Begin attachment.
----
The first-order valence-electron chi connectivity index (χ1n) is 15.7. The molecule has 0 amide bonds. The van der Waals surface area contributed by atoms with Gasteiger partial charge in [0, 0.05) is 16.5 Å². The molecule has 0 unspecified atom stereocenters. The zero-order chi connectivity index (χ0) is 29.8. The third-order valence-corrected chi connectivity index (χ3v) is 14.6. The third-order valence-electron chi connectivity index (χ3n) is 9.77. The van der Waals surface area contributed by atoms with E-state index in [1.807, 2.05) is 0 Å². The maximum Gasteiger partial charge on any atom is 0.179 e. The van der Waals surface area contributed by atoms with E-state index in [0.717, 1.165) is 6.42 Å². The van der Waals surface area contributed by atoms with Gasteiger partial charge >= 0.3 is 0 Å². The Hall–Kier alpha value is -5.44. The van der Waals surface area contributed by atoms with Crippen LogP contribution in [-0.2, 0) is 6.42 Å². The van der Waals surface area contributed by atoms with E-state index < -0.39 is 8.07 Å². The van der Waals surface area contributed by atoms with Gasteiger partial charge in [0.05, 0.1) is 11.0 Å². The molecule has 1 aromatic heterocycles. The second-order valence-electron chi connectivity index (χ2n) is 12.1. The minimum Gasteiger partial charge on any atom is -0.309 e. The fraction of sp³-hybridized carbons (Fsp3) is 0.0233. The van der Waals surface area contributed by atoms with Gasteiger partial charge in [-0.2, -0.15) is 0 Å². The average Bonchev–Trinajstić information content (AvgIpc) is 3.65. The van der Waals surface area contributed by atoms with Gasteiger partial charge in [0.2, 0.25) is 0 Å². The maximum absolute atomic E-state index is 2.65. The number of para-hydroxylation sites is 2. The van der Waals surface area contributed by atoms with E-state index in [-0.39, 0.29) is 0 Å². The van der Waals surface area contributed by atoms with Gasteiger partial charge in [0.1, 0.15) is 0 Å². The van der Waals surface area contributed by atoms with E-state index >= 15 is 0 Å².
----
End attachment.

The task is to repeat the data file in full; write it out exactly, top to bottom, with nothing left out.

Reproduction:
The first-order valence-electron chi connectivity index (χ1n) is 15.7. The molecule has 0 amide bonds. The van der Waals surface area contributed by atoms with Gasteiger partial charge in [0, 0.05) is 16.5 Å². The molecule has 0 unspecified atom stereocenters. The zero-order chi connectivity index (χ0) is 29.8. The third-order valence-corrected chi connectivity index (χ3v) is 14.6. The third-order valence-electron chi connectivity index (χ3n) is 9.77. The van der Waals surface area contributed by atoms with E-state index in [1.807, 2.05) is 0 Å². The maximum Gasteiger partial charge on any atom is 0.179 e. The van der Waals surface area contributed by atoms with E-state index in [0.717, 1.165) is 6.42 Å². The van der Waals surface area contributed by atoms with Gasteiger partial charge >= 0.3 is 0 Å². The Hall–Kier alpha value is -5.44. The van der Waals surface area contributed by atoms with Crippen LogP contribution in [-0.2, 0) is 6.42 Å². The van der Waals surface area contributed by atoms with E-state index < -0.39 is 8.07 Å². The van der Waals surface area contributed by atoms with Gasteiger partial charge in [0.05, 0.1) is 11.0 Å². The molecule has 1 aromatic heterocycles. The second-order valence-electron chi connectivity index (χ2n) is 12.1. The minimum Gasteiger partial charge on any atom is -0.309 e. The fraction of sp³-hybridized carbons (Fsp3) is 0.0233. The van der Waals surface area contributed by atoms with Gasteiger partial charge in [-0.2, -0.15) is 0 Å². The average Bonchev–Trinajstić information content (AvgIpc) is 3.65. The van der Waals surface area contributed by atoms with Gasteiger partial charge in [0.2, 0.25) is 0 Å². The maximum absolute atomic E-state index is 2.65. The number of para-hydroxylation sites is 2. The van der Waals surface area contributed by atoms with E-state index in [-0.39, 0.29) is 0 Å². The van der Waals surface area contributed by atoms with Gasteiger partial charge in [0.1, 0.15) is 0 Å². The van der Waals surface area contributed by atoms with E-state index >= 15 is 0 Å².